A Holiday Tragedy: Christmas Tree Fire Destroys Home

Some basic safety tips can help you keep your home safe during the holidays.

Every holiday season it just seems like a matter time before a headline reads: "Home Destroyed By Christmas Tree Fire."

That headline is appearing today in Montclair, NJ, where a Christmas tree fire is being blamed for the destruction of a home. Fortunately, the family got out of the home safely in the case. However, the home is reported to be a complete loss.

The U.S. Consumer Product Safety Commission says Christmas tree and candle fires were responsible for about $18 million in damage across the U.S. from 2006 to 2008.

Here are some tips to get you through the holiday season safely:

Christmas Trees

According to the National Fire Prevention Association (NFPA), Christmas tree fires are not common, but when they occur, they are likely to be serious. When choosing a tree, they recommend one with fresh, green needles that do not fall off when touched. Once home they offer the following tips:

  • Before placing the tree in the stand, cut 1–2” from the base of the trunk.
  • Make sure the tree is at least three feet away from any heat source, like fireplaces, radiators, candles, heat vents or lights.
  • Make sure the tree is not blocking an exit.
  • Add water to the tree stand. Be sure to add water daily.

Rockland County Fire and Emergency Services Director Gordon Wren Jr. said many families forget that Christmas trees should be kept in water. He notes that families new to the United States, who may be putting up their first Christmas tree, often don't realize they should be watering the tree.

In case of a fire, dial 911.


The US Fire Safety Administration (USFA) cautions that wrapping paper in the fireplace can result in a very large fire, throwing off dangerous sparks and embers that may result in a chimney fire. A fireplace should not be left unattended and must be extinguished before retiring for the evening or leaving home.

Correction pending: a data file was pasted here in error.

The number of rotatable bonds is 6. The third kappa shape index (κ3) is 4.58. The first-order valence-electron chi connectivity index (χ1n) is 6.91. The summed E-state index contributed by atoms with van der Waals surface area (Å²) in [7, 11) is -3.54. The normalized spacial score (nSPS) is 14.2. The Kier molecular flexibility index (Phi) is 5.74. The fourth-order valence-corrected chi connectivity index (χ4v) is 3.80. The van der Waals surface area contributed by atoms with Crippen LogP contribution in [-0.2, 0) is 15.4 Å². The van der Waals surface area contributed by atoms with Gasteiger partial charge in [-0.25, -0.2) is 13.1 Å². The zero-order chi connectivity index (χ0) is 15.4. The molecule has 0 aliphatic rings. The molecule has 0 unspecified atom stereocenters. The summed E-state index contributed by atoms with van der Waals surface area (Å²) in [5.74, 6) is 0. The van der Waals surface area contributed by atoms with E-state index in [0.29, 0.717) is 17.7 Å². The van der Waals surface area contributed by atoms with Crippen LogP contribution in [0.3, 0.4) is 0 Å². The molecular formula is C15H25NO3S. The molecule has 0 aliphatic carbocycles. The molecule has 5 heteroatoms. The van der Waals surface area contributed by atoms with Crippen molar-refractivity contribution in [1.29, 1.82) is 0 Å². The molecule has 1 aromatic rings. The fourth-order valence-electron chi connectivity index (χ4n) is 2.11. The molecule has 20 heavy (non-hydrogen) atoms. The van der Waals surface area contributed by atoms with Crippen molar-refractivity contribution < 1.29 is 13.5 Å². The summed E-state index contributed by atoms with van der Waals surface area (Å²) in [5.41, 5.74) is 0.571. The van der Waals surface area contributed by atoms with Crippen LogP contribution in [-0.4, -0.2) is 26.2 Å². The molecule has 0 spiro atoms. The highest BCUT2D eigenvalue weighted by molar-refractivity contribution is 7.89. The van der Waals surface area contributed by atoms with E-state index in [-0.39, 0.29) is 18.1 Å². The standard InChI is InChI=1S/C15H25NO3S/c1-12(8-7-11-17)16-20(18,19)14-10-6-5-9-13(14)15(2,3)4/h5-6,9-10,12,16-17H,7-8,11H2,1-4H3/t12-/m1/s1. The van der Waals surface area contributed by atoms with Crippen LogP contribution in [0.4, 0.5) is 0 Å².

Holiday Lights and Decorations

According to the USFA, all decorations should be nonflammable or flame-retardant and placed away from heat vents. If you are using a metallic or artificial tree, make sure it is flame retardant.

  • Inspect holiday lights each year for frayed wires, bare spots, gaps in the insulation, broken or cracked sockets, and excessive kinking or wear before putting them up. 
  • Do not link more than three light strands, unless the directions indicate it is safe. Connect strings of lights to an extension cord before plugging the cord into the outlet. 
  • Make sure to periodically check the wires – they should not be warm to the touch.
  • Never leave lights on unattended.


The National Candle Association reports that more than 15,000 candle fires are reported annually and the most common causes are inattention and misuse.

As with fireplaces, burning candles should never be left unattended. And similarly to Christmas trees, they should not be placed near anything flammable. Consumers should also always use a candleholder, which is heta resistant. 

Year-Round Safety

Regardless of the season, having a fire extinguisher is an important home-safety accessory. Also, it's always a good idea to have a working smoke detector and change the batteries at least once a year.


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